The massive August floods in Louisiana have triggered a new high-level examination of the large number of historic inland storms that have clobbered the United States since May 2015. This cluster of dramatic downpours has coincided with 15 consecutive months of global heat records. The national media has grasped that this may not be random coincidence.
The link between extreme precipitation events and accelerating warming of the planet has broken into the mainstream media cycle alongside the presidential campaign and Olympics.
The increase in heavy rainfall and the resultant flooding “is consistent with what we expect to see in the future if you look at climate models,” David Easterling told the New York Times for an August 16 article entitled “Flooding in the South Looks a Lot Like Climate Change.” Easterling is a director at the National Centers for Environmental Information, which is operated by the National Oceanic and Atmospheric Administration.
According to NOAA, parts of Louisiana received up to 79 centimeters of rain in the past week, most of it in a 48-hour period August 11-13. Easterling called the downpour “pretty staggering,” exceeding rainfall levels that his center predicts will occur once every thousand years in the area.
But, Easterling cautioned, that NOAA’s exceedance probability analysis is predicated upon the old normal, the idea that the climate is relatively stable. That idea has become outdated. Under the new normal of global warming, it’s likely that a similar storm will inundate central Louisiana sooner than the year 3016.
As Bloomberg News reported a week prior to the Louisiana floods, the physics driving increasingly intense storms is fairly straightforward. A hotter atmosphere holds more water—about 4 percent more for every degree Fahrenheit, or 7 percent for 1 degree Celsius increase in average global temperature. The global energy imbalance caused by anthropogenic greenhouse gases is equivalent to 400,000 Hiroshima atomic bombs, which seems to have given growing currency to the colloquialism “rain bomb” to describe what meteorologists call a “wet microburst.”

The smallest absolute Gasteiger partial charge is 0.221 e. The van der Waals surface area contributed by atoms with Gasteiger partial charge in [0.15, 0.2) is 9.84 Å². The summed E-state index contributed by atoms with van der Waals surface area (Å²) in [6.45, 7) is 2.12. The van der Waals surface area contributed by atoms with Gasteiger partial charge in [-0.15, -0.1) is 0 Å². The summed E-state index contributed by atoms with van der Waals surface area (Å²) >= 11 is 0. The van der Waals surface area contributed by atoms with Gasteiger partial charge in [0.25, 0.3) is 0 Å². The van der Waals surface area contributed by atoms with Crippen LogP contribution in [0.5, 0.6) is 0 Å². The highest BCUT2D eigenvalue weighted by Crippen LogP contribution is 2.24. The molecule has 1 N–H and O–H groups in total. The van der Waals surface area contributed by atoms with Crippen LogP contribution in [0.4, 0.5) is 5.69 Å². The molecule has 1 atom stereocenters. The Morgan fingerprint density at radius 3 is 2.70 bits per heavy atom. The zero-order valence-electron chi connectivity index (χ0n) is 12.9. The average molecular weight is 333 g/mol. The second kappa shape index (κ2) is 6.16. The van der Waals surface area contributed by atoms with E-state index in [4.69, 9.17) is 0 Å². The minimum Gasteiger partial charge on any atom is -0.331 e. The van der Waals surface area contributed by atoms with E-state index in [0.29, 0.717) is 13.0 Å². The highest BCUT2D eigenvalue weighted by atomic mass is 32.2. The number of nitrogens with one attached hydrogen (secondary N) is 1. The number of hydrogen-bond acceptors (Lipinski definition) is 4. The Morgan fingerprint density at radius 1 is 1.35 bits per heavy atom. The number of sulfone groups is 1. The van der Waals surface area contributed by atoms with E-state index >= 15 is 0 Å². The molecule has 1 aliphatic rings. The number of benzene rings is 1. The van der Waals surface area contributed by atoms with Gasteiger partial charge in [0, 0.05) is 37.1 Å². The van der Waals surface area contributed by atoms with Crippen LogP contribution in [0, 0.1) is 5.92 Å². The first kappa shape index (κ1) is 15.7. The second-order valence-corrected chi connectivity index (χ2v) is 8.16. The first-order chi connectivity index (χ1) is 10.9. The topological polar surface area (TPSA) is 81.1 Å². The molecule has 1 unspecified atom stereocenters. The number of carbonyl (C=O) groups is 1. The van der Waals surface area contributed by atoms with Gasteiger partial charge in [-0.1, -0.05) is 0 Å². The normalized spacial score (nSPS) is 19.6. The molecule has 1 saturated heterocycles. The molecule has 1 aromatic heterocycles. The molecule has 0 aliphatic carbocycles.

Except the intense Arizona downpour highlighted in the August 2 Bloomberg article was more of a “macroburst,” with a radar footprint wider than about 2.5 miles, said Amber Sullins, chief meteorologist at ABC15 News in Phoenix.
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“The research showing rain events for (the American Southwest) being less frequent but more intense, due to climate change, seems to be our new reality,” Sullins told Bloomberg.
Nationally, however, NOAA data shows that extreme rain events have become more intense and more frequent since the early 1980s.
Even though NOAA recognizes that its precipitation frequency estimates don’t reflect the forward-looking realities of a warming planet, the agency is working to complete its most recent update known as NOAA Atlas 14. NOAA’s interactive website provides a user-friendly graphic interface that geographically displays precipitation frequency estimates for durations from 5 minutes to 60 days and average recurrence intervals between 1- and 1,000-years, alongside 95% confidence limits, temporal distributions, and seasonality. Only the Northwest region and Texas have yet to be completed.
While NOAA hasn’t completed the new model for determining annual exceedance probabilities for Texas, the agency used a simplified version to include two Texas storms among eight detailed reports on large, worst-case deluges that exceeded the 1/500 annual probability threshold since May 2015. The reports, available here, also cover storms in Louisiana, Arkansas, Mississippi, West Virginia, Maryland, South Carolina and Oklahoma, along with a few select events dating back to 1913.
While the New York Times and other media have trumpeted NOAA reports of eight 500-year storms since May 2015, NOAA’s chief hydrometeorogical modeler says the United States has probably experienced hundreds of 500-year rainstorms in that period. “If you don’t specify duration or area, then there’s no way to count the number of extreme storms”, said Sanja Perica, who runs NOAA’s Hydrometeorological Design Studies Center. The eight featured by NOAA simply represent the largest or most damaging events.
Meanwhile, the national flood hazard coordinator for the U.S. Geological Survey cautions against equating extreme precipitation events with damaging floods. Citing data through 2014, Robert Holmes says there’s significant regional variation in U.S. flood trends. “We see pockets where flood trends are increasing and pockets where flood trends are decreasing. I think the larger factors where we see increasing flood frequency is that the reporting of events has increased awareness and we are still allowing people to build in the floodplain.”